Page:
Today while out at South Campus Stadium on an absolute gorgeous evening watching our Griz soccer team thoroughly defeat Utah Valley, 3-1, I had the opportunity to participate in an interesting conversation. While standing on one of the sidelines snapping pictures, I talked with our university photographer, Todd Goodrich. With 22 years under his belt as the main photo man at the University of Montana, Todd is a gold mine of information and cool stories. He is one of those people who you really want to spend some time picking his brain.
We got to talking about his career. In addition to his 22 years at the University of Montana, Todd has also worked for two newspapers in the state of Montana, including a stint at the Missoulian. We talked about how photography has evolved so much over the years and the challenges that have presented themselves throughout the journey. We pointed out the dramatic upgrades in technology and the complete acceleration in turnaround time for the final product as major characteristics in the ever changing business. But while these changes would have any veteran photographer on his toes and his head spinning to keep up, Todd said they never rattled him much. Technology and decreased turnaround times are givens, he said, and he just takes them in stride.
However, he said there was a change inside the world of photography that did take him some getting used to. A change that he was initially weary of and to some degree even fought. A change that pretty much overhauled his industry and that made him look differently at how he valued his work. Todd, what is this major change you are talking about?…
I listened with wide open ears and great interest as Todd explained that my passion was his Achilles’ heel for a short period during his career. The culture changing phenomenon that swept through life as we know it and continues to shape our daily experience today was not warmly embraced by Todd and the photographer industry. Listening to him speak about the detriments that social media had (and continues to have) on the work that photographers do made complete sense.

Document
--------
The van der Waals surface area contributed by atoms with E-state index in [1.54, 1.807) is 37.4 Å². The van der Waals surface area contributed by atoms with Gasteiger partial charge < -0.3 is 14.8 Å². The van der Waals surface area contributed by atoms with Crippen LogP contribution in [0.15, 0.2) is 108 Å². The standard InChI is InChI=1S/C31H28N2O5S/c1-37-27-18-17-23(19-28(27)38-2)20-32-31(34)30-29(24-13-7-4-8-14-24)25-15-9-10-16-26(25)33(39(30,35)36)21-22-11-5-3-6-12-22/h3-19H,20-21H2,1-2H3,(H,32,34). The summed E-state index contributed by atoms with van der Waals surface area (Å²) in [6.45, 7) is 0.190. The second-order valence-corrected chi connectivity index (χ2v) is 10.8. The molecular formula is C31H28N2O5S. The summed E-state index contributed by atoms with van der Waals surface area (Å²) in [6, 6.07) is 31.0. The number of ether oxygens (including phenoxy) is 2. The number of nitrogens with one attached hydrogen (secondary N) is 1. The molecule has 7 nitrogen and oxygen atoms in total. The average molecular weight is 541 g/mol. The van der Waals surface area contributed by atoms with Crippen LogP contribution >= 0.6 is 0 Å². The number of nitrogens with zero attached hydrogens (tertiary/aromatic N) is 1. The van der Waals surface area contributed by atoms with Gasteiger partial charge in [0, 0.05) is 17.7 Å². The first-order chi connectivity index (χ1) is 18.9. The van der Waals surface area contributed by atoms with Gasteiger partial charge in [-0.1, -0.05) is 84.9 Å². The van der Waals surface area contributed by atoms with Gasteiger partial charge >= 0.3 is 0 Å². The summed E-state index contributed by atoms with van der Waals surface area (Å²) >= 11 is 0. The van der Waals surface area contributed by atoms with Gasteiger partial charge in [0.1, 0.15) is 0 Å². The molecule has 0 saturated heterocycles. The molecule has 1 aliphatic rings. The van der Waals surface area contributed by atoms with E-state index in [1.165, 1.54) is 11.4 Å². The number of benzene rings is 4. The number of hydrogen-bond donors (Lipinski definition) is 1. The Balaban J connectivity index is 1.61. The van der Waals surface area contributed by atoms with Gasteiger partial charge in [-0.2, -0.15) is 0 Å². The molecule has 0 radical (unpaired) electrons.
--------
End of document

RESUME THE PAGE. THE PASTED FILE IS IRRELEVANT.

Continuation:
Todd explained to me that photographers deeply value their work. The photos they capture are essentially their personal stamps, their glory, their labor. When social media entered the picture it made the photographer anonymous and took the beautiful images that he/she produced and made them available for the masses to see but not truly for the masses to appreciate. People could now easily see a cool photo but they didn’t know the back story of that image, they didn’t know the photographer who was behind the lens. Instead of the picture finding a home in a glossy publication or on the crisp pages of newsprint, people could now instantly see it on a computer screen or on their phone. For photographers, it seemed to cheapen their work.
It took Todd time to accept this new (and unfair) direction photography was taking. As someone who directly capitalizes off of the new way we use photography I felt bad. I use Todd’s amazing work all the time through our social media channels to advance the brand of Grizzly Athletics. In an attempt to justify what I do and to see if he really was warming up to how social media has transformed the role of photography I asked Todd if he finds any satisfaction in seeing a photo that he took receive wide viral appreciation and acclaim. For example, just last week I shared a breathtaking skydiver picture that he captured at our first football game that garnered 2,052 likes, 300 shares, and 50 comments. Todd answered yes.
While Todd has learned to accept the way that social media feeds off of photography, others in his business have not. I honestly can say that I don’t blame those photographers one bit. Likewise, I have an immense amount of respect for Todd that he has come to terms with the very non-reciprocal relationship that exists.
If you ever see a picture on social media that touches you or captures your attention, contact the administrator of that particular social outlet and ask who the photographer is and then send a note of appreciation to that person. If you are in my position and use the work of talented photographers, make sure you let those people know how much you appreciate them. They are just as much a part of your success as whatever you are doing to market/supplement your social outlets. While the photography business gets more and more thankless, it also gets more and more important. Myself and Griz Nation would be lost without people like Todd Goodrich. Make sure to thank a photographer this week. Don’t Blink.